Corporate social responsibility: Why it pays

Entrepreneurs like you on why being truly socially responsible is key to their businesses' success

With the environment high, it seems, on everyone’s agenda, businesses feel compelled to show they are doing ‘their bit’. But corporate social responsibility (CSR) is far more than greenwash. It represents an investment in staff, society and the world as a whole.

It can also boost your bottom line and should be seen as an investment not just a cost. What’s more, it shows that capitalism, so often blamed for many ills, can be a genuine force for good. Effective CSR isn’t a bolt on or an isolated scheme for getting good PR, but a holistic approach that merges your business’ primary aims with other more worthy objectives.

Nigel Cooper took over marketing services agency P&MM as part of a management buy-out (MBO) team in 2001 and credits his company’s CSR policies for much of its growth since then. The company is now a £90m turnover group, and last year made profit of over £3.2m, compared to just £150,000 at the time of the MBO.

P&MM merges staff improvement and achievement with environmental policy, local charity and personal benefits. The company treats staff well, offering perks including additional holidays on birthdays and childcare vouchers, with the belief that if you do so they will repay that investment with enhanced productivity.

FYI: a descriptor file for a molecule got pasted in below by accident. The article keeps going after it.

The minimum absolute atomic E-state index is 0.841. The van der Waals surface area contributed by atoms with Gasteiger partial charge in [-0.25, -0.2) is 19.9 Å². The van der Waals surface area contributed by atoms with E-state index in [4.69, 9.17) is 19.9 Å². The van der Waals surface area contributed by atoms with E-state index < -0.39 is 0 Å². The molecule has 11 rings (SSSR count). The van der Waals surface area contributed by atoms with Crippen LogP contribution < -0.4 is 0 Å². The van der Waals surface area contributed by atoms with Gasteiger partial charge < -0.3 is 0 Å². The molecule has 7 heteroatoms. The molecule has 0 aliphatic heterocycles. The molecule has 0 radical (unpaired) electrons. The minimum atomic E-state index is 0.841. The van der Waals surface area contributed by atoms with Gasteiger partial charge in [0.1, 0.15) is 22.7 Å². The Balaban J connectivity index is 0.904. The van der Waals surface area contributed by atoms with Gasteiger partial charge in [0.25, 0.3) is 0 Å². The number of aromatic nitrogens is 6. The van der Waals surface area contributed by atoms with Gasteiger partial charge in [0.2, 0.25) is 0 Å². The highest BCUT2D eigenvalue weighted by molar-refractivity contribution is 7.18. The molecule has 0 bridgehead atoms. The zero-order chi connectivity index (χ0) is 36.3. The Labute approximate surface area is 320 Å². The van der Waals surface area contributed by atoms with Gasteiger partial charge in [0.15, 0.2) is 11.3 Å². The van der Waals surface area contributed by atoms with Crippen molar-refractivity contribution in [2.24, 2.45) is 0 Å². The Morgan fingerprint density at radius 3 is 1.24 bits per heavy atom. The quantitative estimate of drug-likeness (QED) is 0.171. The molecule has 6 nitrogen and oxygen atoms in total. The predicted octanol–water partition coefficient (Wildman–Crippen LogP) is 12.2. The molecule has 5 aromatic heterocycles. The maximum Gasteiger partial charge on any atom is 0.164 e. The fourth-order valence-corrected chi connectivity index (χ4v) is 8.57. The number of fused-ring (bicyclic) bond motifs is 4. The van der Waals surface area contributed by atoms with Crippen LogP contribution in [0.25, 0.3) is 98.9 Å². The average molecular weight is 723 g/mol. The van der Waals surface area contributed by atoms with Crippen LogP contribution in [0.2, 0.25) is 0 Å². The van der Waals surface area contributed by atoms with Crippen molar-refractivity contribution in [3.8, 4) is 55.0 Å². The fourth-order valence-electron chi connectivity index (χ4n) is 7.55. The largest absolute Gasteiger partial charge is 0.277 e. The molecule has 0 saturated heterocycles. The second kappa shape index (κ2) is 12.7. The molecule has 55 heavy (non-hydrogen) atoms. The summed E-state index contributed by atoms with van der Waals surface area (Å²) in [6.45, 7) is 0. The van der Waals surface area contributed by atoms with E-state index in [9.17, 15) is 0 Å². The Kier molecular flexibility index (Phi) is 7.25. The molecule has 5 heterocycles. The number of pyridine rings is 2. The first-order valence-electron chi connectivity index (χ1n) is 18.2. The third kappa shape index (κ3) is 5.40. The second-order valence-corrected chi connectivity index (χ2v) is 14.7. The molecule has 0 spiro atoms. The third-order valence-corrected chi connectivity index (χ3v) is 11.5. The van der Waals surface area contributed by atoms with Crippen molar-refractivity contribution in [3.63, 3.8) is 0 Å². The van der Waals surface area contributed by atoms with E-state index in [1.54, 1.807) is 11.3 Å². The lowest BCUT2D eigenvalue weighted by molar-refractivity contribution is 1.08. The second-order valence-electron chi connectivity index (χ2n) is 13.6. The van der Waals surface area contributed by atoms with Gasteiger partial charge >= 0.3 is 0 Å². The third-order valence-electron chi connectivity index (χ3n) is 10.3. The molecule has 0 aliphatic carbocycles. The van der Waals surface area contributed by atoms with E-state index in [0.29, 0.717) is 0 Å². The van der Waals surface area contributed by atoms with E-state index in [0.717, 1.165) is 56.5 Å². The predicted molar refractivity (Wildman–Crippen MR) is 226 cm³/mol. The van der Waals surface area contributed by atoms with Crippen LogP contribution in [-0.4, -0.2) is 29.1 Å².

The company has a high level of staff retention; the average length of service is close to five years and one third have been at the company for 10. Cooper says this cuts recruitment costs and retains P&MM’s knowledge base, both of which affect the bottom line.

“There are various benefits. If you show a good level of CSR in your business, then nine out or 10 times you’ll get back far more from your employees than you put in,” he says.

Benefits for all

Andrew Beale is the managing director of the family-owned business Beales Hotels, which currently turns over £6m. Although founded in 1769, the ostensibly modern idea of CSR – or sustainability as Beale tends to call it – is key to the company’s success. Its staff retention can be measured in decades and, like the family-owners’ involvement, crosses generations. Such commitment is priceless in an industry dependent on good service. Like P&MM, Beales combines environmental concern with staff benefits. For instance, staff are rewarded with benefits, such as free stays at the hotel if they reduce their own emissions by walking, cycling, car sharing or using public transport to get to work. The company has been an Investor in People (IiP) since 1997 and was the first hotel group to achieve the standard.